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Cash Bail Is Often Unjust to the Poor, But What Are the Alternatives?

On any given day, more than 450,000 people across the U.S. are sitting in jail awaiting trial because they cannot afford to pay their bail. Many of them, perhaps a great majority, are poor people who find themselves incarcerated while people with financial means – who are accused of the same or even more serious crimes – simply pay to be released.

The Eighth Amendment of the U.S. Constitution prohibits excessive bail, which the U.S. Supreme Court has defined as an amount higher than the amount reasonably calculated to guarantee that an accused person will be available for trial. But in practice, bail is often set based on other factors, without regard for the defendant’s ability to pay. As a result, poor people are jailed potentially for weeks or even months awaiting trial, often on misdemeanor charges.

Because of its deficiencies and unfairness, cash bail has been eliminated in most of the world. In fact, the U.S. and the Philippines are the only countries that still have a cash bail system. What, then, are some of the possible alternatives to cash bail that might be fairer to the accused without jeopardizing the integrity of the justice system?

  • Pretrial service agencies — These public bureaus furnish courts with background information on defendants so judges can make more informed bail decisions. They also can support and supervise defendants who are out of jail, by providing drug and alcohol monitoring, for example.
  • Unsecured bonds — These are contractual obligations whereby the accused person agrees to appear in court when ordered. The accused does not have to pay money up front or put up any collateral, but they agree to post cash bail later if they don’t show up in court.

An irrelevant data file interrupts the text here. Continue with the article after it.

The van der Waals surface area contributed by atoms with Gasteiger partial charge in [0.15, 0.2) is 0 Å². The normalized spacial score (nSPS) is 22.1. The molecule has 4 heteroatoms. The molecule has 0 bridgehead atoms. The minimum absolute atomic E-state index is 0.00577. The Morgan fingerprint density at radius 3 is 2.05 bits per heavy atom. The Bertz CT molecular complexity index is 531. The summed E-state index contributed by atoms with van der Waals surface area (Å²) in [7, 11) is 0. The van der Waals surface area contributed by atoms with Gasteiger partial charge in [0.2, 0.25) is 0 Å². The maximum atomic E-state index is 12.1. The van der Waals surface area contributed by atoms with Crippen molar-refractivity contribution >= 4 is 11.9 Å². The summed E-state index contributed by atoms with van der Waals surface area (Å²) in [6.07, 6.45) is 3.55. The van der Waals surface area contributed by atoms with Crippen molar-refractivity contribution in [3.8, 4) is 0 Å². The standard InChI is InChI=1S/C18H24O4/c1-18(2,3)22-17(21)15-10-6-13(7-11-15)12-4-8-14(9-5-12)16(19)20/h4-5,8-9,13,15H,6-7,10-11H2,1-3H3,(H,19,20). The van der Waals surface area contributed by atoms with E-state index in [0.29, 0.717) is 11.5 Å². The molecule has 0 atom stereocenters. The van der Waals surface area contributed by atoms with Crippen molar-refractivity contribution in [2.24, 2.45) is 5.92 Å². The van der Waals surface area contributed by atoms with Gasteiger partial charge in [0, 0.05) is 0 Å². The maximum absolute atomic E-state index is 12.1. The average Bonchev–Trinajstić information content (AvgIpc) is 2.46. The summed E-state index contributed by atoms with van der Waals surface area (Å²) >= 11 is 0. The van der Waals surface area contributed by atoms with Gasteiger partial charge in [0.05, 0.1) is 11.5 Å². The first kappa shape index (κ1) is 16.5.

• Reminder systems — Courts can set up email and text messaging systems to remind people of their upcoming court date, just like many doctors and dentists do to remind patients of appointments. This could help mitigate situations where people miss court dates because they legitimately forgot when they were slated to appear.
  • Transportation to court — Many people who can’t afford bail also have trouble paying for transportation. Cities could develop methods to help people get to court, such as by providing vouchers for public transport.

At the Law Offices of Kevin Collins in San Antonio, I believe strongly that your rights should not depend on how much money you have. I do everything I can to secure the release of eligible clients with zero bail when possible. To reach a Texas criminal defense lawyer who understands the bail system and will fight for your release, call 210-598-8629 or contact me online today to schedule a consultation.

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